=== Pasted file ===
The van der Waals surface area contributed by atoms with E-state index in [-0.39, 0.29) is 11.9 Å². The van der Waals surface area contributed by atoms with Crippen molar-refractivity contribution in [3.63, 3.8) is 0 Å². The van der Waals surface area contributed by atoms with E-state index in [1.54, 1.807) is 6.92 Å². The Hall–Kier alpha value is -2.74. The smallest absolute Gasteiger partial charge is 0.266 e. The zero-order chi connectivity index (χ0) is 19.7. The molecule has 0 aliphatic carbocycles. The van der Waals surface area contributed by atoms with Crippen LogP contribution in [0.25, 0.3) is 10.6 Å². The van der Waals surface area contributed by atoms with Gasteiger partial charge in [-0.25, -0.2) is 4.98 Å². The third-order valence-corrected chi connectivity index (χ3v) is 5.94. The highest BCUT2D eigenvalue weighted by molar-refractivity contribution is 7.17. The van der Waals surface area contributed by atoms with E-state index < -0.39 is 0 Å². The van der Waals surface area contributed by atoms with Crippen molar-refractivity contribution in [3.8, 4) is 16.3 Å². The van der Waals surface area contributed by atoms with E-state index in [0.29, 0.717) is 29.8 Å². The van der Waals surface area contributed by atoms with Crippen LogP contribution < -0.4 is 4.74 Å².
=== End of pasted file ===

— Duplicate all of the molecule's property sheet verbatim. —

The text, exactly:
The van der Waals surface area contributed by atoms with E-state index in [-0.39, 0.29) is 11.9 Å². The van der Waals surface area contributed by atoms with Crippen molar-refractivity contribution in [3.63, 3.8) is 0 Å². The van der Waals surface area contributed by atoms with E-state index in [1.54, 1.807) is 6.92 Å². The Hall–Kier alpha value is -2.74. The smallest absolute Gasteiger partial charge is 0.266 e. The zero-order chi connectivity index (χ0) is 19.7. The molecule has 0 aliphatic carbocycles. The van der Waals surface area contributed by atoms with Crippen LogP contribution in [0.25, 0.3) is 10.6 Å². The van der Waals surface area contributed by atoms with Gasteiger partial charge in [-0.25, -0.2) is 4.98 Å². The third-order valence-corrected chi connectivity index (χ3v) is 5.94. The highest BCUT2D eigenvalue weighted by molar-refractivity contribution is 7.17. The van der Waals surface area contributed by atoms with E-state index < -0.39 is 0 Å². The van der Waals surface area contributed by atoms with Crippen molar-refractivity contribution in [3.8, 4) is 16.3 Å². The van der Waals surface area contributed by atoms with E-state index in [0.29, 0.717) is 29.8 Å². The van der Waals surface area contributed by atoms with Crippen LogP contribution < -0.4 is 4.74 Å².